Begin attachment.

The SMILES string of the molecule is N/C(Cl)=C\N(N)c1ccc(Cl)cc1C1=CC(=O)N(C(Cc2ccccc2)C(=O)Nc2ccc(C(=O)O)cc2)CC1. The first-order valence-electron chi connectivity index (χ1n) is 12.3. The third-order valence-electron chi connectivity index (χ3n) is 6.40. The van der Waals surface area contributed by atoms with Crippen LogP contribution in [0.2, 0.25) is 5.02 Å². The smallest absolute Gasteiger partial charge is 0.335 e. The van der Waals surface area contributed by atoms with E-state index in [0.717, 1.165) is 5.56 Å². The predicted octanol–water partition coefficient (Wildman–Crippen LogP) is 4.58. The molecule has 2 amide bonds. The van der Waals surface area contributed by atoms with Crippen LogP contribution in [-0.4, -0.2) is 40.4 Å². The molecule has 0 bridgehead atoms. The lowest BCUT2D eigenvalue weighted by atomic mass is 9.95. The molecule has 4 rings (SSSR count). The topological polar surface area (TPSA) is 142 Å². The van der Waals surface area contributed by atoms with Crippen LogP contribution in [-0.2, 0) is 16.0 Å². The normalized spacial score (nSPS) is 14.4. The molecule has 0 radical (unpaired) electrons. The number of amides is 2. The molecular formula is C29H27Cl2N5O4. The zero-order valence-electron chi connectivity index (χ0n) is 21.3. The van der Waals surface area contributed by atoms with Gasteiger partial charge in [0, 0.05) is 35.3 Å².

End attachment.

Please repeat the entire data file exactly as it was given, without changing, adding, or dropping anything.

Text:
The SMILES string of the molecule is N/C(Cl)=C\N(N)c1ccc(Cl)cc1C1=CC(=O)N(C(Cc2ccccc2)C(=O)Nc2ccc(C(=O)O)cc2)CC1. The first-order valence-electron chi connectivity index (χ1n) is 12.3. The third-order valence-electron chi connectivity index (χ3n) is 6.40. The van der Waals surface area contributed by atoms with Crippen LogP contribution in [0.2, 0.25) is 5.02 Å². The smallest absolute Gasteiger partial charge is 0.335 e. The van der Waals surface area contributed by atoms with E-state index in [0.717, 1.165) is 5.56 Å². The predicted octanol–water partition coefficient (Wildman–Crippen LogP) is 4.58. The molecule has 2 amide bonds. The van der Waals surface area contributed by atoms with Crippen LogP contribution in [-0.4, -0.2) is 40.4 Å². The molecule has 0 bridgehead atoms. The lowest BCUT2D eigenvalue weighted by atomic mass is 9.95. The molecule has 4 rings (SSSR count). The topological polar surface area (TPSA) is 142 Å². The van der Waals surface area contributed by atoms with Crippen LogP contribution in [-0.2, 0) is 16.0 Å². The normalized spacial score (nSPS) is 14.4. The molecule has 0 radical (unpaired) electrons. The number of amides is 2. The molecular formula is C29H27Cl2N5O4. The zero-order valence-electron chi connectivity index (χ0n) is 21.3. The van der Waals surface area contributed by atoms with Gasteiger partial charge in [0, 0.05) is 35.3 Å².